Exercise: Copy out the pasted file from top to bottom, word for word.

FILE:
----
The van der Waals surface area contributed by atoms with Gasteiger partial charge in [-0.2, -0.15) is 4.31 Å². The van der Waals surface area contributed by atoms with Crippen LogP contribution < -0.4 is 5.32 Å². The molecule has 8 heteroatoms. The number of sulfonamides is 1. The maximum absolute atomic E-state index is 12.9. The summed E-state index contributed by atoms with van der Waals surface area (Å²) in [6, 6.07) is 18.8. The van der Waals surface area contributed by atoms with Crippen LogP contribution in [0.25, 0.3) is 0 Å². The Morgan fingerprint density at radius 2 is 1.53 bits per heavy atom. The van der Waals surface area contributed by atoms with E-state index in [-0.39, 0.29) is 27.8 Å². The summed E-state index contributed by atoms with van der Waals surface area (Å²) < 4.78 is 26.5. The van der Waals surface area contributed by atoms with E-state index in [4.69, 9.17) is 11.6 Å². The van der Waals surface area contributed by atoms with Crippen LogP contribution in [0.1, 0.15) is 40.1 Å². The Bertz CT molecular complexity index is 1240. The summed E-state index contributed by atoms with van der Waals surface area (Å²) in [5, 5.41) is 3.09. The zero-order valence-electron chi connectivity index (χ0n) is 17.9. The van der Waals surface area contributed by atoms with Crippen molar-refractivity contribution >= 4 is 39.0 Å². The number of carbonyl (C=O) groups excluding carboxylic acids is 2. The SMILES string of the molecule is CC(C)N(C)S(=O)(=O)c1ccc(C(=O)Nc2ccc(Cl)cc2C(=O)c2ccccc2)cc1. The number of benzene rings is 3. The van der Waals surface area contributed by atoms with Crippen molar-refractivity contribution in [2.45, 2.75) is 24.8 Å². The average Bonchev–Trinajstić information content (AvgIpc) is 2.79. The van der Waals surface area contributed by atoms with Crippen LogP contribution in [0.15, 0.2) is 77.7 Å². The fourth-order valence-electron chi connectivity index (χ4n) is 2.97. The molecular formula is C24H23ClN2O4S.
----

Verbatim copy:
The van der Waals surface area contributed by atoms with Gasteiger partial charge in [-0.2, -0.15) is 4.31 Å². The van der Waals surface area contributed by atoms with Crippen LogP contribution < -0.4 is 5.32 Å². The molecule has 8 heteroatoms. The number of sulfonamides is 1. The maximum absolute atomic E-state index is 12.9. The summed E-state index contributed by atoms with van der Waals surface area (Å²) in [6, 6.07) is 18.8. The van der Waals surface area contributed by atoms with Crippen LogP contribution in [0.25, 0.3) is 0 Å². The Morgan fingerprint density at radius 2 is 1.53 bits per heavy atom. The van der Waals surface area contributed by atoms with E-state index in [-0.39, 0.29) is 27.8 Å². The summed E-state index contributed by atoms with van der Waals surface area (Å²) < 4.78 is 26.5. The van der Waals surface area contributed by atoms with E-state index in [4.69, 9.17) is 11.6 Å². The van der Waals surface area contributed by atoms with Crippen LogP contribution in [0.1, 0.15) is 40.1 Å². The Bertz CT molecular complexity index is 1240. The summed E-state index contributed by atoms with van der Waals surface area (Å²) in [5, 5.41) is 3.09. The zero-order valence-electron chi connectivity index (χ0n) is 17.9. The van der Waals surface area contributed by atoms with Crippen molar-refractivity contribution >= 4 is 39.0 Å². The number of carbonyl (C=O) groups excluding carboxylic acids is 2. The SMILES string of the molecule is CC(C)N(C)S(=O)(=O)c1ccc(C(=O)Nc2ccc(Cl)cc2C(=O)c2ccccc2)cc1. The number of benzene rings is 3. The van der Waals surface area contributed by atoms with Crippen molar-refractivity contribution in [2.45, 2.75) is 24.8 Å². The average Bonchev–Trinajstić information content (AvgIpc) is 2.79. The van der Waals surface area contributed by atoms with Crippen LogP contribution in [0.15, 0.2) is 77.7 Å². The fourth-order valence-electron chi connectivity index (χ4n) is 2.97. The molecular formula is C24H23ClN2O4S.